ZMA: Is This Mysterious Supplement Right for You? | STACK
Brandon Hall
- STACK intern Brandon Hall recently graduated from Lafayette College, where he played football and majored in English.

ZMA: Is This Mysterious Supplement Right for You?

August 18, 2014

Must See Nutrition Videos

STACK Performance Nutrition: Best Sources of Carbs for Athletes

STACK Performance Nutrition: How to Refuel After Exercise

STACK Performance Nutrition: Build A Better Plate

Some people love it and swear by its muscle-enhancing powers. Some say it's a useless waste of money. Some just say the weird dreams you have while taking it will blow your mind.

ZMA, short for Zinc and Magnesium Aspartate, is a supplement often cited as capable of raising testosterone levels and improving athletic performance. A coach recommended I try it in college, but after reading about some of its weird side effects (like the aforementioned crazy dreams) and its seemingly hit or miss nature, I decided to pass. Ever since, I have been curious. Could I have performed better with the help of ZMA?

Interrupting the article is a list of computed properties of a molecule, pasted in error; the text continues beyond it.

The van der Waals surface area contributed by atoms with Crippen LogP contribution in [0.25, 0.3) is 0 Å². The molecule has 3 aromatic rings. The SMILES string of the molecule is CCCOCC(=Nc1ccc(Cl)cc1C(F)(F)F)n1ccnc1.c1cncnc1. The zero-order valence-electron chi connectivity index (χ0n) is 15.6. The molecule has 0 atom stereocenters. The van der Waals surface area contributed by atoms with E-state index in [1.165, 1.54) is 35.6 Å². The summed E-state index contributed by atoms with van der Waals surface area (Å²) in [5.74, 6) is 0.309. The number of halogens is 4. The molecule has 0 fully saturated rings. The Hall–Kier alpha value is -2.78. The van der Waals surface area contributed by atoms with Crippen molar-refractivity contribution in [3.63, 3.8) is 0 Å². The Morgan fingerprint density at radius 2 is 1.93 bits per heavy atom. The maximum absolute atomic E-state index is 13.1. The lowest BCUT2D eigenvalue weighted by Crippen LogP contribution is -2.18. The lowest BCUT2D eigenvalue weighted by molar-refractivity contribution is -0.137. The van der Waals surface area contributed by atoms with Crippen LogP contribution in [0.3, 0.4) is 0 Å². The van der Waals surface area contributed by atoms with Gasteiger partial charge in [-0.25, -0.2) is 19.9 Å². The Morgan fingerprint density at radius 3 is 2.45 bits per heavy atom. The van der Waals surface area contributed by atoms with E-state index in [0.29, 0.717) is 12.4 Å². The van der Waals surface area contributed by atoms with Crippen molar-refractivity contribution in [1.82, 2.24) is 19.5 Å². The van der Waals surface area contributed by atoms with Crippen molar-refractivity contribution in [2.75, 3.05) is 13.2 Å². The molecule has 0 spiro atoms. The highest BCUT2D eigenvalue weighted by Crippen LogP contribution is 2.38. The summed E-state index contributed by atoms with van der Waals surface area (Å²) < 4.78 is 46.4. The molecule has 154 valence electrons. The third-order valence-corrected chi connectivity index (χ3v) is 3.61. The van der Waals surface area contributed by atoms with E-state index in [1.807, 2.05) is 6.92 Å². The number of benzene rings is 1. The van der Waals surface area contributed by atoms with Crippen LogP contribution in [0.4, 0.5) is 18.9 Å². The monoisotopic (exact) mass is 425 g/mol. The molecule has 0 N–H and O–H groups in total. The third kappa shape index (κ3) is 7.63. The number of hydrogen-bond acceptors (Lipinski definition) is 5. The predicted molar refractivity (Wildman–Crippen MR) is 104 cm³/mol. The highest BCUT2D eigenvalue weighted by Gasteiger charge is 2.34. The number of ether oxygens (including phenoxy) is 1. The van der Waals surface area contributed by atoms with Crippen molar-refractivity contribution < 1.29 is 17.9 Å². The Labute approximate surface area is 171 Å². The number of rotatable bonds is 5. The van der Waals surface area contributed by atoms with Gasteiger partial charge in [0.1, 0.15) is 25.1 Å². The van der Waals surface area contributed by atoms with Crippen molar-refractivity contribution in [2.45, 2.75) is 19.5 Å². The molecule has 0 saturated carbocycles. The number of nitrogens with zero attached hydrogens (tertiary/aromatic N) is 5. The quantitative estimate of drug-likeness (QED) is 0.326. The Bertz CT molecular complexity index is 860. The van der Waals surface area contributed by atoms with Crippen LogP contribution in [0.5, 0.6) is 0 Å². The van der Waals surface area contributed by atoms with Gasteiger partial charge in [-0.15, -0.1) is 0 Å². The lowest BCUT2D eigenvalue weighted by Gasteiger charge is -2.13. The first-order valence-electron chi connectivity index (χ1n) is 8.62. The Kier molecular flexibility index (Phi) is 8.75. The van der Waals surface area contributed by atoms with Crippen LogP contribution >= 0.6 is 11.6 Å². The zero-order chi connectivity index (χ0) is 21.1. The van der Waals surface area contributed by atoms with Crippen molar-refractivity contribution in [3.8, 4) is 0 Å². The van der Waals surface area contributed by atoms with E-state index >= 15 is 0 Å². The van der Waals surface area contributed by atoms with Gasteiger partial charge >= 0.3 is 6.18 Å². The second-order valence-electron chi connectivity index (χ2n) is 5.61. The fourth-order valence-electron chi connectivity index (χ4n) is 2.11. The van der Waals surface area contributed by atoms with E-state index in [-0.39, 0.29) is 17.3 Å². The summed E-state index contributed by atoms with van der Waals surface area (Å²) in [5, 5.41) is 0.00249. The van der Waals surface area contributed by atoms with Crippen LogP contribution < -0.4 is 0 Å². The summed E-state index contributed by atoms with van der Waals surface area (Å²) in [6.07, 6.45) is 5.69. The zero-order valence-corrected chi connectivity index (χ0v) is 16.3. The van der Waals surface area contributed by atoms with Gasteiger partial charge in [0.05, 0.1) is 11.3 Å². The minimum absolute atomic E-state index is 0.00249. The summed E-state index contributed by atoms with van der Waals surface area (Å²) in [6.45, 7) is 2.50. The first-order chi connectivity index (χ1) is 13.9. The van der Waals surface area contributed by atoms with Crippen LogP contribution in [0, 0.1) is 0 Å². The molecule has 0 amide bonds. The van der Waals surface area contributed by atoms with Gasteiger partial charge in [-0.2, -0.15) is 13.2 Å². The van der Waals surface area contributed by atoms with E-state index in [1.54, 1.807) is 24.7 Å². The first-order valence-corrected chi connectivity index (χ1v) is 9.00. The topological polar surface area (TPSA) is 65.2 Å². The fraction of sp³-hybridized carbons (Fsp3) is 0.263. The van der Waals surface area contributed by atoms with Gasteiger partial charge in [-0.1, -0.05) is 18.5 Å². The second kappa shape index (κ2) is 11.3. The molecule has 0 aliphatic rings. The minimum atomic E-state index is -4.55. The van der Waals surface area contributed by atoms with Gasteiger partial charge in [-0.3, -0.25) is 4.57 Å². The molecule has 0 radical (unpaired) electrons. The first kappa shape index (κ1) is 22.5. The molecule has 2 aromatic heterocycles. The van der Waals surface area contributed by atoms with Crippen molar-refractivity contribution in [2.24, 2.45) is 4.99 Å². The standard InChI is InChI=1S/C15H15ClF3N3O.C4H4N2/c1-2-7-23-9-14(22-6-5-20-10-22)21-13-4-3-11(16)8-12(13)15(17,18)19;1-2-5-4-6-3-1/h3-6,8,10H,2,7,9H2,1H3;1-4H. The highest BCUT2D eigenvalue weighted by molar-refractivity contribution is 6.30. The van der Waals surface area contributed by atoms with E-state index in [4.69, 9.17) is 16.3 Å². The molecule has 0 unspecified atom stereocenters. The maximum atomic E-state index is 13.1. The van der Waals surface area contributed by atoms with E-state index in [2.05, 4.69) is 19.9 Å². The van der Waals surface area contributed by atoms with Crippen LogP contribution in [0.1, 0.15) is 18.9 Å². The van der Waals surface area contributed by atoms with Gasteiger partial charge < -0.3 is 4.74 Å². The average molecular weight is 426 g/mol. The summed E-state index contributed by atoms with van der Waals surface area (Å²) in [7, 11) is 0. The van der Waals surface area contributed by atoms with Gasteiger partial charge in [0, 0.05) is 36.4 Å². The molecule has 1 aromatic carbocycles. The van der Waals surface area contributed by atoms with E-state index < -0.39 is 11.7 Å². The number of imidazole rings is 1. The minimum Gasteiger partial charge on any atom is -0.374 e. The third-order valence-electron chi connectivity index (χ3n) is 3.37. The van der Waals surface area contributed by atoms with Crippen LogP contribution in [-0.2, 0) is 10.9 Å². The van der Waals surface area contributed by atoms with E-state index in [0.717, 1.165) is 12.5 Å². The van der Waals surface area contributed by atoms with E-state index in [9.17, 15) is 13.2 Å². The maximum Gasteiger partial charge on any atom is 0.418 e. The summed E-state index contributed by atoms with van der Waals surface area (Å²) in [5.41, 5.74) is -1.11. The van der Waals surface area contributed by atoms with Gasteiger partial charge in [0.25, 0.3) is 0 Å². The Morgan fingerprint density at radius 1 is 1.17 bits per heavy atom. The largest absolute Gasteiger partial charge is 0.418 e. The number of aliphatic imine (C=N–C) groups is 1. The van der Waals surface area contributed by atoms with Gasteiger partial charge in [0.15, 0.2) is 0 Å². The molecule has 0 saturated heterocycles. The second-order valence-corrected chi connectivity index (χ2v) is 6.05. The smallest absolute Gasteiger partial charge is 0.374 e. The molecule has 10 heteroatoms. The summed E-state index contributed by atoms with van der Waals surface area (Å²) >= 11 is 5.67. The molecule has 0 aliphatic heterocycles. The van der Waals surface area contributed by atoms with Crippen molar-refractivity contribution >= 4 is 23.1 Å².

I talked to Dr. Mike T. Nelson, a member of the American College of Sports Medicine and operator of miketnelson.com, and nutrition researcher Kamal Patel, director of Examine.com, to shed some light on this curious and mysterious supplement.

So What Exactly is ZMA?

ZMA is basically just a blend of zinc, magnesium and vitamin B6. It contains a specific form of magnesium and zinc, magnesium aspartate and zinc monozyline. A serving size of original formula ZMA includes 450mg of magnesium, 30mg of zinc and 10.5mg of vitamin B6.

The creation of ZMA is credited to Victor Conte, the founder of BALCO Labs, a sports nutrition center made notorious in the mid-2000s when it was revealed that they had supplied Barry Bonds, Bill Romanowski and Marion Jones with a steroid that was virtually undetectable by drug tests.